First, the leadership of the UN Secretary General.
What role should the Secretary General (SG) play? Secretary General Guterres has achieved good results in terms of gender equality in his senior management team. It would make more sense to expand this parity for the Secretary-General’s Special Representatives (SRSG) and Deputy SRSGs, commanders and deputies at the field level with geographical diversity.
Many believe that it takes the Secretary General’s truly proactive and dedicated commitment to harness the moral authority of the United Nations and the high office he holds for the effective implementation of 1325.
Wouldn’t it have a strong positive impact on countries if their heads of state or government received a formal notice from the Secretary-General requesting the submission of their respective National Action Plans (NAPs)?
The implementation of 1325 should be seriously taken up by the system-wide UN coordination mechanism of the Secretary-General of the United Nations. United Nations-based coordinators representing the SG and UN country teams should support all actors at national level in the preparation and implementation of NAPs.
A “1325 Impact Assessment” component with specific recommendations must be included in all reports by the Secretary-General to the Security Council requesting her involvement in all peace and security decisions taken by the Council.
Gender perspectives must be fully integrated into the United Nations mandate for peacekeeping. Improvement of the gender architecture in field missions and at headquarters; Improving gender conflict analysis and information flow; Accountability for sexual exploitation and abuse by UN personnel requires the dedicated leadership of SG to move forward.
An approach free of tolerance and impunity is a must for sexual exploitation and abuse by UN personnel and its regional partners in hybrid missions. The United Nations are welcomed in countries as their protector – they cannot become perpetrators themselves!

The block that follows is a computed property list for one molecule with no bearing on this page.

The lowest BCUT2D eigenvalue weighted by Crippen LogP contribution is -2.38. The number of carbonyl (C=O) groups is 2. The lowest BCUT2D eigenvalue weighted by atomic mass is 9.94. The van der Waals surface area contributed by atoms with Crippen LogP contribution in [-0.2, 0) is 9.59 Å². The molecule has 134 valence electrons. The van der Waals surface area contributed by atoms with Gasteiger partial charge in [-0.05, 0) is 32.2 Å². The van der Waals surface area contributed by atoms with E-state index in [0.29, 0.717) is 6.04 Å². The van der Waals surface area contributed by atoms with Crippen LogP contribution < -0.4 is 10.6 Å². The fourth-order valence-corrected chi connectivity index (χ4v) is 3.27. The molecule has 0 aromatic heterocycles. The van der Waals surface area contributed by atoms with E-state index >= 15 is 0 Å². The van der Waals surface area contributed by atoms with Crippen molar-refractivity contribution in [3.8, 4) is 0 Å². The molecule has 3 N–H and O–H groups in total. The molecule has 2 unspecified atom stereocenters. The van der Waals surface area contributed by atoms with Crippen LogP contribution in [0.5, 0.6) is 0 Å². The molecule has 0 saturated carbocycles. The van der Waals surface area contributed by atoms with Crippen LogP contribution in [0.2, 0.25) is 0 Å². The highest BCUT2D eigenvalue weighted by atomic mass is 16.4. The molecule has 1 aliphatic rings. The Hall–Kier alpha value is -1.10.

The implementation of 1325 has added an additional barrier to overcoming a culture among councilors and within the UN system that views gender issues as an “add-on” component rather than one of the central tenets of conflict prevention and long-term stability. SG should take the lead to change this culture in a creative and proactive way.
Two, National Action Plans (NAP)
If we watch the anniversary of 1325, it is really disappointing that only 85 out of 193 UN members have prepared their National Action Plans (NAPs) for the implementation of 1325 in 20 years.
It should also be emphasized that, in accordance with the decisions of the Security Council (as provided for in Article 25 of the Charter of the United Nations), all countries are required to prepare the NAP, whether or not they are in a so-called conflict situation.
In reality, NAPs are the engine that would speed up the implementation of 1325. There is no better way to get a 1325 implementation commitment at the country level than through the NAPs. I firmly believe that only NAPs can hold governments accountable.
There is a clear need for the Secretary-General’s attention for the effective implementation of 1325. While NAPs are national commitments, they can be monitored globally. SG can also target 50 new NAPs by the 21st anniversary of 1325.